Let’s continue our previous article and tell you more things about Bitcoin and bitcoins.
So among other most simplistic but hopefully useful explanations, we’ve also told you that bitcoin units cannot disappear.
But how do they appear anyway?
Well, the answer to that question is yet another proof of how interesting the Bitcoin concept is.
Just like the ‘real world’s’ fiat money, bitcoin units are created out of thin air too.
Except that the newly created bitcoins are issued by open-sourced mathematical algorithms. They are rewarded to those power users who choose to dedicate their time and computing power for basically validating bitcoin transactions and adding them to the Bitcoin ‘chain-of-blocks‘ ledger, thus providing the overall clean and legit record keeping service.
In other words, the “maintainers” of the service are also creators of new units with which they get payed for the transactions’ record-keeping service they perform.
Anyone can participate to this activity of course, but don’t make the mistake of assuming this would be some easy or trivial way to increase your incomes.
In fact, the more transactions are done in the system, the more exponentially complex the validation/cyphering calculations required by the system are getting.
Just to make an idea, back in 2009, adding one successful block of transactions to the block-chain required as little computing power as a decent computer working all night long and was rewarded with 50 bitcoin units.
Not anymore: calculations now require really high amounts of computing power to the extent that special machines (with specifically designed hardware for that purpose) are being manufactured and commercialized. Actually, it was estimated that the global computing power used in 2013 to maintain the Bitcoin service was 256 times faster than the combined computing power of world’s top 500 most powerful super-computers! And the reward is just half of what it used to be in 2009: it is currently 25 bitcoin units for a block (since November 2012) and will keep on getting reduced by 50% every 4 years, approximately. Until when? Well, until sometime between the years 2110-2140 when the maximum possible supply of 21 million bitcoins will be reached.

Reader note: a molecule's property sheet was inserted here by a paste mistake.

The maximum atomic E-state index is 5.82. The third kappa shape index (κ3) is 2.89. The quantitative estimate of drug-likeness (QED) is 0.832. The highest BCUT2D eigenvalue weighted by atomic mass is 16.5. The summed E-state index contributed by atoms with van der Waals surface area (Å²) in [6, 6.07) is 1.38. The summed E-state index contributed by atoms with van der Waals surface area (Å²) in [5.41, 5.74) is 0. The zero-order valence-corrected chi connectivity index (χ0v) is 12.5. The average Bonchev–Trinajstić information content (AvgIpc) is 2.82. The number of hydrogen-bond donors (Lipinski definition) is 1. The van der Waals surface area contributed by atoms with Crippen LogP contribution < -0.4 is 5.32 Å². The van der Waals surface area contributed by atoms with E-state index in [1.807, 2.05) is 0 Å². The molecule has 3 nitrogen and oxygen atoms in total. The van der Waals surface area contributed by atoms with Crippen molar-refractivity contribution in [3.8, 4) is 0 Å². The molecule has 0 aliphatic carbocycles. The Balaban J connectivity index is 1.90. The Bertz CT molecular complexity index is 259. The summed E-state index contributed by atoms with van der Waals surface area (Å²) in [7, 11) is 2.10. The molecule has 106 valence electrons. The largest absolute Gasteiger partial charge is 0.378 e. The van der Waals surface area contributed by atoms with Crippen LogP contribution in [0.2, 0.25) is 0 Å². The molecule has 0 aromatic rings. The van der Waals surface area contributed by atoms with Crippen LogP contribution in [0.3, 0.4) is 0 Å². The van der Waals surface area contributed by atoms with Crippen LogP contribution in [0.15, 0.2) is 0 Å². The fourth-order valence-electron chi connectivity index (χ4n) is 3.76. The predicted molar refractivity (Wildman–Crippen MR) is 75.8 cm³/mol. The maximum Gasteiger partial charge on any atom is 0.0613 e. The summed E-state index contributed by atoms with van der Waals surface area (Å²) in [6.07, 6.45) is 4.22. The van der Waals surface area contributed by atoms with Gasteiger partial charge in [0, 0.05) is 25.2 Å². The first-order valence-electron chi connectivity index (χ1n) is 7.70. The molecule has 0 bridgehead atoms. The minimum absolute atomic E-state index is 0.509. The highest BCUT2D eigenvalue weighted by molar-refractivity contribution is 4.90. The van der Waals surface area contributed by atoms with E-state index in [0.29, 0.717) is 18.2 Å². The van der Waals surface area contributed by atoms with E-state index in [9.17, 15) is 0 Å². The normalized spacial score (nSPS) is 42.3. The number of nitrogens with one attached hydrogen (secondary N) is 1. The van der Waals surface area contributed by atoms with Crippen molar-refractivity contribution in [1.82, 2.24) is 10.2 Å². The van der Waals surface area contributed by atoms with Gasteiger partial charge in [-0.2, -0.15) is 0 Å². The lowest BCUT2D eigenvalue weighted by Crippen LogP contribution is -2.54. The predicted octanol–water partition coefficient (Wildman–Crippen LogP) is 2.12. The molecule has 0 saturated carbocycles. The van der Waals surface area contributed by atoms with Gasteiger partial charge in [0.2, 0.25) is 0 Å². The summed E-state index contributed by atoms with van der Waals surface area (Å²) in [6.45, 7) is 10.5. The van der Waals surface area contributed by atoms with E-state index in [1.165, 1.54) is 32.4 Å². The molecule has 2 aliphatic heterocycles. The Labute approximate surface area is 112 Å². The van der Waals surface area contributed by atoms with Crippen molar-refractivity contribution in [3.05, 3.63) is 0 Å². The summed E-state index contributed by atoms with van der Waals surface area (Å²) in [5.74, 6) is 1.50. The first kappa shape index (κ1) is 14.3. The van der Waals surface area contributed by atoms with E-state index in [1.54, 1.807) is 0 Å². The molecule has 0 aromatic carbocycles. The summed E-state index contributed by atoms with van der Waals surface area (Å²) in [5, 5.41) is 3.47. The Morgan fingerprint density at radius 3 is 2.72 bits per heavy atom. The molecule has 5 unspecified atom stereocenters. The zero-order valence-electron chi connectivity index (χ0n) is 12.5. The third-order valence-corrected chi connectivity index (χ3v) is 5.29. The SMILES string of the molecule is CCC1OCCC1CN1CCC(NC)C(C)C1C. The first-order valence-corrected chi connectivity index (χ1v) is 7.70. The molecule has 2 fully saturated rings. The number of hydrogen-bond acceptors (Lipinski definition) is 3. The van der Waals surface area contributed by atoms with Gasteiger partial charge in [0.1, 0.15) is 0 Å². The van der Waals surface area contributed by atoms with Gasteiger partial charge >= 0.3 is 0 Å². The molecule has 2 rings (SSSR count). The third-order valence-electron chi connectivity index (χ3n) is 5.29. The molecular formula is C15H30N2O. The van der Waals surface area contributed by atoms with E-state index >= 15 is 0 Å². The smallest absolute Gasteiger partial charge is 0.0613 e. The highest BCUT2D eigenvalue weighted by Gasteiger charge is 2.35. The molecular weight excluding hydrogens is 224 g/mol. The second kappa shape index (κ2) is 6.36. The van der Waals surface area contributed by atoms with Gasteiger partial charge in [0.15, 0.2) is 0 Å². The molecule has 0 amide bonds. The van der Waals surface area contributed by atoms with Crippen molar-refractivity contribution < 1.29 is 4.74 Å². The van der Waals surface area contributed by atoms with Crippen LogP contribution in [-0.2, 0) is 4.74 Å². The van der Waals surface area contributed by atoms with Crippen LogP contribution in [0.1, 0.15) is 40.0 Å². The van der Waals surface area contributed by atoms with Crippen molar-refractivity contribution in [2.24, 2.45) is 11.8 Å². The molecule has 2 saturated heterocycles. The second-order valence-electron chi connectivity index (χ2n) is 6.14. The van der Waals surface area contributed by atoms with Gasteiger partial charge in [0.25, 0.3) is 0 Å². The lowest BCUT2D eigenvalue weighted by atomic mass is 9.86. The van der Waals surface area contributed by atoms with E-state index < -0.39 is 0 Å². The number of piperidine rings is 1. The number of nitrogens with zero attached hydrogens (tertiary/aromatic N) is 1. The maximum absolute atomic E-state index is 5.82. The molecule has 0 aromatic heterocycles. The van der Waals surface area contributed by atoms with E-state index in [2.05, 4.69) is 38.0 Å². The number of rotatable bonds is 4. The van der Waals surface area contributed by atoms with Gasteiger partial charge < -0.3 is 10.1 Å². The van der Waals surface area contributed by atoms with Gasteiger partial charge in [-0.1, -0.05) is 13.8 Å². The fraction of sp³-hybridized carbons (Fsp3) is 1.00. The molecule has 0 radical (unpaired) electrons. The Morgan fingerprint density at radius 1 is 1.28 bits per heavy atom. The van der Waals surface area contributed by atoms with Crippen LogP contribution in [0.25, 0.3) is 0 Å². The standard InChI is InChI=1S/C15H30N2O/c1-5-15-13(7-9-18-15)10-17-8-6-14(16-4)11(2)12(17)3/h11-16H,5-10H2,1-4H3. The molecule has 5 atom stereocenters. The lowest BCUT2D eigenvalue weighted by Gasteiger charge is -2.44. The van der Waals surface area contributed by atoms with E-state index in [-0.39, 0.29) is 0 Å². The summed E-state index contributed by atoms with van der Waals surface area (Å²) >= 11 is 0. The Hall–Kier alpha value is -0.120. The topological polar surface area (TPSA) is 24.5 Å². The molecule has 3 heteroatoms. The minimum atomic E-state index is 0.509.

Because unlike classical currencies, the total amount of circulating bitcoin units is limited to a maximum of 21 million units. But don’t get worried that the maximum amount might not be enough for overall transactions; the Bitcoin system operates with subdivisions too. Lots of them actually, unlike the classical currencies subdivisions which are limited to 1/100 of the unit. In fact, there is a 10^ (-8) subdivision (0.000 000 01 bitcoin) which is called a “satoshi“, a way for the bitcoin-community to say “arigato” to the misterious Sensei-entity known as ‘Satoshi Nakamoto‘ which created this whole brilliant stuff.
OK, so now that you know that the total supply of bitcoin units is limited to a maximum and that system’s maintenance gets increasingly harder and harder, it is probably easier for you to understand why the records-keeping activity is called “mining“. Yes, you got it: it gets less and less rewarding as time goes by, just like say, mining for gold or diamonds.
The first bitcoin-miner was, of course, Satoshi himself (or Satoshi themselves) and the first block, known as “the genesis-block” included a time stamp evidence: the title of an article from The Times issued on January 03-rd 2009 : “Chancellor on brink of second bailout for banks“. Which probably wasn’t meant only for providing evidence on the date but also to make a point regarding the disadvantages of centrally-managed trust-systems.
Well folks, we’ve kind of finished explaining the basics of bitcoin so maybe now it’s a good time to move on to your more ardent and pragmatic hypothetical questions.
“Can we live on bitcoins?” Well, that largely depends on your location and your relationship with adrenaline. Probably yes, but it’s a bit like living on a prayer. A lady contributor for Forbes gave it a try back in 2013 and wrote an entertaining diary for the week she spent experiencing this. Our understanding is that she got thrilled by this journey but we were unable to track in her story any direct or even indirect statement regarding a future next try.
“What is the current exchange value of a bitcoin unit (1 BTC) ?”. Well, the one thing you surely have to keep in mind is that, at least for now, exchange values of bitcoins are as volatile as the moods of your mother-in-law. But you can check on the increasingly numerous exchange websites (such as this one) and see for yourself how it goes.
“Can the Bitcoin system be hacked ?” In a nutshell, it can. And it was. But bottom line is to never forget that the strength of any encryption system is equal to its weakest link.
“Can I buy ORPALIS software products using bitcoins?” As a matter of fact, you can. For our free software products, we happily accept other virtual currencies like hugs, good wishes or virtual beers.
“Are you done with this voodoo bitcoin article already?” Well, no, not yet. We have a 3-rd part for next time in which we will illustrate the saying of our (he was French, you know) Saint Bernard de Clairvaux: “the road to hell is paved with good intentions“. Just to make you a synopsis of a real-life neo-noir thriller, developing right under our eyes but in the darknet, starring mysterious bad guys and impotent good guys clashing in plots made possible by Bitcoin.
Until then, Sayonara !
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